After a time the Ammonites made war against Israel. And when the Ammonites made war against Israel, the elders of Gilead went to bring Jephthah from the land of Tob. And they said to Jephthah, “Come and be our leader, that we may fight against the Ammonites.” But Jephthah said to the elders of Gilead, “Did you not hate me and drive me out of my father’s house? Why have you come to me now when you are in distress?” And the elders of Gilead said to Jephthah, “That is why we have turned to you now, that you may go with us and fight against the Ammonites and be our head over all the inhabitants of Gilead.” Jephthah said to the elders of Gilead, “If you bring me home again to fight against the Ammonites, and the LORD gives them over to me, I will be your head.” And the elders of Gilead said to Jephthah, “The LORD will be witness between us, if we do not do as you say.” So Jephthah went with the elders of Gilead, and the people made him head and leader over them. And Jephthah spoke all his words before the LORD at Mizpah.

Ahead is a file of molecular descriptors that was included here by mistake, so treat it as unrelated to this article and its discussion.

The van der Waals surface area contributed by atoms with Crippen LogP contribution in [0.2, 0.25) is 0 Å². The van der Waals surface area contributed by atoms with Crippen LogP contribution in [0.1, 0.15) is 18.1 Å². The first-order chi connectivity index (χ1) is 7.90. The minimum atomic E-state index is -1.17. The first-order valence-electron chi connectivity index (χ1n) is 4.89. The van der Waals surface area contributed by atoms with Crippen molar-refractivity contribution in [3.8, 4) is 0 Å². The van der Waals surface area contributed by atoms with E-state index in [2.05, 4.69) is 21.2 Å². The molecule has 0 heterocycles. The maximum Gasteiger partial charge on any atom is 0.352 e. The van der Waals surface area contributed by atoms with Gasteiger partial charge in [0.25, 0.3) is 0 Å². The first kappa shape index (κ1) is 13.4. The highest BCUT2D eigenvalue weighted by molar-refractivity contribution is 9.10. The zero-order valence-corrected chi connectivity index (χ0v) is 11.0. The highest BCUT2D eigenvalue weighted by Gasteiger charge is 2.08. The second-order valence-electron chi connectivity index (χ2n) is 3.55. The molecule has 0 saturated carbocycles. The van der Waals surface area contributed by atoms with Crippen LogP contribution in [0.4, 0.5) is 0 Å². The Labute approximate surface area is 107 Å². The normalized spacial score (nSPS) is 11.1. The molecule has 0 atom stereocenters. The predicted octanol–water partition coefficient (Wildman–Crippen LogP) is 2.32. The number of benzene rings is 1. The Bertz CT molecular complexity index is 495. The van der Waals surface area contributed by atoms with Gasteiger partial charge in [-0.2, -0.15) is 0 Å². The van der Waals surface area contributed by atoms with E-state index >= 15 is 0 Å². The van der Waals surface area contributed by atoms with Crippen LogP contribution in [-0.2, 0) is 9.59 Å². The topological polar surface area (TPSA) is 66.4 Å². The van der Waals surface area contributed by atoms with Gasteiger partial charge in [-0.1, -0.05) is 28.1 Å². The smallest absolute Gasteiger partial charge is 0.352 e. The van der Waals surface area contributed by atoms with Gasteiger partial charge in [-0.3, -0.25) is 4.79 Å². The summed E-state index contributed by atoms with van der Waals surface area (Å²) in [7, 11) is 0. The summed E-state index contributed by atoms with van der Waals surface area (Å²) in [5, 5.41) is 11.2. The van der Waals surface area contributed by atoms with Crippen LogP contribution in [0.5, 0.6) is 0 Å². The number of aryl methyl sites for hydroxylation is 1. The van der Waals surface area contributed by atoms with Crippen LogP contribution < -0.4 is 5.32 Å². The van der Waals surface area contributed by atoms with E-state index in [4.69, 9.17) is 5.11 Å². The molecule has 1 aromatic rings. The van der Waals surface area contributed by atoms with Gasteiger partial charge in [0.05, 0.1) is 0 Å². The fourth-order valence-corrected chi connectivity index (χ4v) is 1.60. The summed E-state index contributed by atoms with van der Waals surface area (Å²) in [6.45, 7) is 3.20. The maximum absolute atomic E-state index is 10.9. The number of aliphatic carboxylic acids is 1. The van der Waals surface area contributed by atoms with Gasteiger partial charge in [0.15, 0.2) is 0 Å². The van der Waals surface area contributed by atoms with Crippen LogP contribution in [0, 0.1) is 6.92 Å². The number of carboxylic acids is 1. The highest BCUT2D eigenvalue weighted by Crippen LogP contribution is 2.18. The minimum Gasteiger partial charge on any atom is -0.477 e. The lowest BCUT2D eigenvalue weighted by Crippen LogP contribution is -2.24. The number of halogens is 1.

(Judges 11:4–11)

Despite the people’s commitment to follow anyone willing to lead, nobody had risen to the challenge. Still leaderless, yet gravely threatened, the people turned back to one whom they had previously rejected. At first, Jephthah was hesitant, but eventually, after a time of negotiation, in which he secured a solemn vow from them that he would be recognised as their leader, he agreed to go with them.

There are two things we must observe here before moving on.